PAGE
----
Knights of the Zodiac 2023 Movie Review
It is oddly dark, both in the art direction and in the color balance (be prepared for many, many pitch black scenes). Contrary to some criticisms I’ve read, the modern setting is in line with how Saint Seiya starts (with they literally fighting live on TV, and later on being shot by guns), but the show overdoes it by having futuristic aircraft that the main character jokingly refers as spaceship-looking. The main plot heavily relies on the use of technology derived from the armors, which could make for an interesting premise for a movie; instead, it ignores the magitech battle which is the forefront struggle of the movie and treats it as a background for character motivation. This is bad because the entire sequences of events in this movie have no weight in on themselves – we are shown an incredibly futuristic world powered by a mix of magic and technology, but since that’s not relevant for (presumably) the plot of the next movie and has no connection whatsoever with the series, we are exposed to a grimdark world that has nothing to do with the anime and does not take itself seriously as well.
This feels like the go-to artistic decision of lazy anime/game movie adaptations when the main concern is “at least it will look serious”. Everything is grey, dull, and joyless. Some scenes look like stills from Blade Runner or Dark City except there’s no plot and just as quickly as they’re shown, they’re gone.
There’s no soundtrack to speak of, in an adaptation of an anime with an incredible OST – at times, Pegasus’ original theme plays and that’s it. I know comparing this movie to John Wick is criminal, but since Knights of the Zodiac tries so hard to have martial arts mixed with a grimy underworld setting, the lack of music in this movie almost feels insecure. It feels like they don’t want to accidentally make a scene good. Some scenes have an odd slo-mo that could work with a surrealistic soundtrack like Dredd had, or Think by Kaleida like John Wick 1 had, but those things would add some flavor to this movie, and that is forbidden here.
The villain dresses like a caricature, down to wearing a black cloak. Given she sees herself as doing the right thing, it’s ironically cartoonish how the villain is coded as a ruthless rich psychopath, with an arc conclusion that is weak and disappointing.
For a movie that reduces the original’s plot in so many ways, there’s very little happening in 90 minutes. There are no emotional beats where there should be. Like I said, it’s almost like the moviemakers were scared of making good scenes by accident.
The Ugly: This is yet another horrible, failed adaptation of this manga, and it baffles me how everyone keeps failing at it instead of just following a very simple rule: Copy the original. It was successful, isn’t that why we’re making an adaptation? The argument that this is for a new target demographic doesn’t work here: Not only is Saint Seiya no Naruto in terms of still having appeal to younger demographics, pretty much everyone in Latin America who grew up with it wants to see, well, it. Not a weird simulacrum. There’s no target demographic for this movie other than the people who will watch it because of fans going to watch it because they’re fans, and the movie itself, taken as a self-contained movie, is poor to mediocre at best.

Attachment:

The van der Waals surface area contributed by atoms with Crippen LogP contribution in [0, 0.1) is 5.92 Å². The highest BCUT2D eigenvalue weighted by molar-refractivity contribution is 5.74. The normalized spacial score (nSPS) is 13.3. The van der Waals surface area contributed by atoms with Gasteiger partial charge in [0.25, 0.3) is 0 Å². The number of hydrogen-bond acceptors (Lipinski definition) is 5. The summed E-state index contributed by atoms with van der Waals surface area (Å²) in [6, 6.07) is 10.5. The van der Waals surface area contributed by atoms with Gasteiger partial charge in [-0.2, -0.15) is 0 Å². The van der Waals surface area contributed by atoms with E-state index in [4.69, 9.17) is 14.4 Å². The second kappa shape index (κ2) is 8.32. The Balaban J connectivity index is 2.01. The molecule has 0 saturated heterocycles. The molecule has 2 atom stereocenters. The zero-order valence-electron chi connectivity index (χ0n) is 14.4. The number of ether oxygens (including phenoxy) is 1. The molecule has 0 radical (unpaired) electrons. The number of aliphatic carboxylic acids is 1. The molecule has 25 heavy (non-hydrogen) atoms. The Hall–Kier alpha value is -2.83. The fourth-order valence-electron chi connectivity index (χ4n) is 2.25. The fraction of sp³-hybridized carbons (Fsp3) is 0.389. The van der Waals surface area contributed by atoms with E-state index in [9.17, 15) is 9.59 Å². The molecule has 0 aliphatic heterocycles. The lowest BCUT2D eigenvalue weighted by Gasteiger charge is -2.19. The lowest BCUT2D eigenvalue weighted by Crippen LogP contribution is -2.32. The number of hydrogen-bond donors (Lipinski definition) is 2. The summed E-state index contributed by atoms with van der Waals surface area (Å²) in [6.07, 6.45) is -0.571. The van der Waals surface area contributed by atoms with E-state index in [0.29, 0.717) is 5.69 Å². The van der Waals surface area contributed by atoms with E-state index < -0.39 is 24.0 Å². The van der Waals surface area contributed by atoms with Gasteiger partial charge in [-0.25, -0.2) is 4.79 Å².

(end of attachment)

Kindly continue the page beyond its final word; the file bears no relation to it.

There’s no ensemble cast like the original (and movies with ensemble cast work just fine), time is dedicated to odd C-Plots including one of extreme poor taste that doesn’t go anywhere. The armors having closed helm is a nitpick but an extremely weird design choice. The story is clearly made to fit around three beats of the manga – the protagonist’s motivation, Athena, and setting up the villain of the first arc. If this movie was not about Saint Seiya, it could almost work, but it doesn’t. The movie treats itself as a prequel to a movie that might never be made.
Speaking of which, this movie covers an embarrassingly small amount of the source material, and if you know nothing about Saint Seiya, imagine if the first Lord of the Rings ended with Frodo finally leaving the Shire after many new shenanigans, and you wondering if they’ll ever even introduce Sam. Again, all of this would be easier to swallow if the movie took its plot seriously and gave it flavor and emotional beats, but it instead treats itself as a prequel, and it treats its plot and characters as disposable.
Ultimately the end result is sterile, the CGI looks terrible, the script is bad but not even funny bad, the fights are not entertaining (in fact, they’re easily the worst part of the movie). They have neither a good choreography nor a good emotional beat. While I praised this movie for at least being watchable if you’re forced to, it’s too boring and not even funny bad in an interesting way. There’s none of the weird choices that might entice one to watch, say, 2010’s The Last Airbender. Unless one’s nostalgia is so sky high or they just like everything from the franchise, this movie is, ultimately, not worth watching.